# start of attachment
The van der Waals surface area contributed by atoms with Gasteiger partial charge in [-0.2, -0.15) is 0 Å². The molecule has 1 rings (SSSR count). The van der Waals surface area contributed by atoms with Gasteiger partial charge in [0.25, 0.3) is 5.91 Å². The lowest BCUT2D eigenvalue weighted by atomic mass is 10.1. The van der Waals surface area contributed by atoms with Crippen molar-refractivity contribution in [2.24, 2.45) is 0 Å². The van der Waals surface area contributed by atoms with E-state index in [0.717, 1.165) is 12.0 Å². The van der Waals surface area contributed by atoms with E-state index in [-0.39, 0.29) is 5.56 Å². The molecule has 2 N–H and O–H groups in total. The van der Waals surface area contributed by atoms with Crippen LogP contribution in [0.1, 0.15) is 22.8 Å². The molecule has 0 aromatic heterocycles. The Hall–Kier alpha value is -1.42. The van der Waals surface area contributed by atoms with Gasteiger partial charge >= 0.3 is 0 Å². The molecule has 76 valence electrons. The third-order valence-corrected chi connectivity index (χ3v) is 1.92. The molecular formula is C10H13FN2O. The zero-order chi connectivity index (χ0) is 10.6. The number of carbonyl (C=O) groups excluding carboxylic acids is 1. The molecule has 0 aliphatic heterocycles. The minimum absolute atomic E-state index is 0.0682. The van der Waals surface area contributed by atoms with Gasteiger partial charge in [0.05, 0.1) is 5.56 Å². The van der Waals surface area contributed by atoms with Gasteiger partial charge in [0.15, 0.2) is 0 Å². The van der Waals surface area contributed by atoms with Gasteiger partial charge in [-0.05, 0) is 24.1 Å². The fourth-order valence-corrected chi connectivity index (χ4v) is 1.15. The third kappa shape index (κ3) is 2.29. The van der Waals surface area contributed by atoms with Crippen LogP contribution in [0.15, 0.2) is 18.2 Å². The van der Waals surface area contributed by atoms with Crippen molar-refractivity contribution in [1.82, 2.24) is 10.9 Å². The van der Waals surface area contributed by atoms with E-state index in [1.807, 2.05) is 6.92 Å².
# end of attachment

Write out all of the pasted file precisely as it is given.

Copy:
The van der Waals surface area contributed by atoms with Gasteiger partial charge in [-0.2, -0.15) is 0 Å². The molecule has 1 rings (SSSR count). The van der Waals surface area contributed by atoms with Gasteiger partial charge in [0.25, 0.3) is 5.91 Å². The lowest BCUT2D eigenvalue weighted by atomic mass is 10.1. The van der Waals surface area contributed by atoms with Crippen molar-refractivity contribution in [2.24, 2.45) is 0 Å². The van der Waals surface area contributed by atoms with E-state index in [0.717, 1.165) is 12.0 Å². The van der Waals surface area contributed by atoms with E-state index in [-0.39, 0.29) is 5.56 Å². The molecule has 2 N–H and O–H groups in total. The van der Waals surface area contributed by atoms with Crippen LogP contribution in [0.1, 0.15) is 22.8 Å². The molecule has 0 aromatic heterocycles. The Hall–Kier alpha value is -1.42. The van der Waals surface area contributed by atoms with Gasteiger partial charge >= 0.3 is 0 Å². The molecule has 76 valence electrons. The third-order valence-corrected chi connectivity index (χ3v) is 1.92. The molecular formula is C10H13FN2O. The zero-order chi connectivity index (χ0) is 10.6. The number of carbonyl (C=O) groups excluding carboxylic acids is 1. The molecule has 0 aliphatic heterocycles. The minimum absolute atomic E-state index is 0.0682. The van der Waals surface area contributed by atoms with Gasteiger partial charge in [0.05, 0.1) is 5.56 Å². The van der Waals surface area contributed by atoms with Gasteiger partial charge in [0.15, 0.2) is 0 Å². The van der Waals surface area contributed by atoms with Gasteiger partial charge in [-0.05, 0) is 24.1 Å². The fourth-order valence-corrected chi connectivity index (χ4v) is 1.15. The third kappa shape index (κ3) is 2.29. The van der Waals surface area contributed by atoms with Crippen LogP contribution in [0.15, 0.2) is 18.2 Å². The van der Waals surface area contributed by atoms with Crippen molar-refractivity contribution in [1.82, 2.24) is 10.9 Å². The van der Waals surface area contributed by atoms with E-state index in [1.807, 2.05) is 6.92 Å².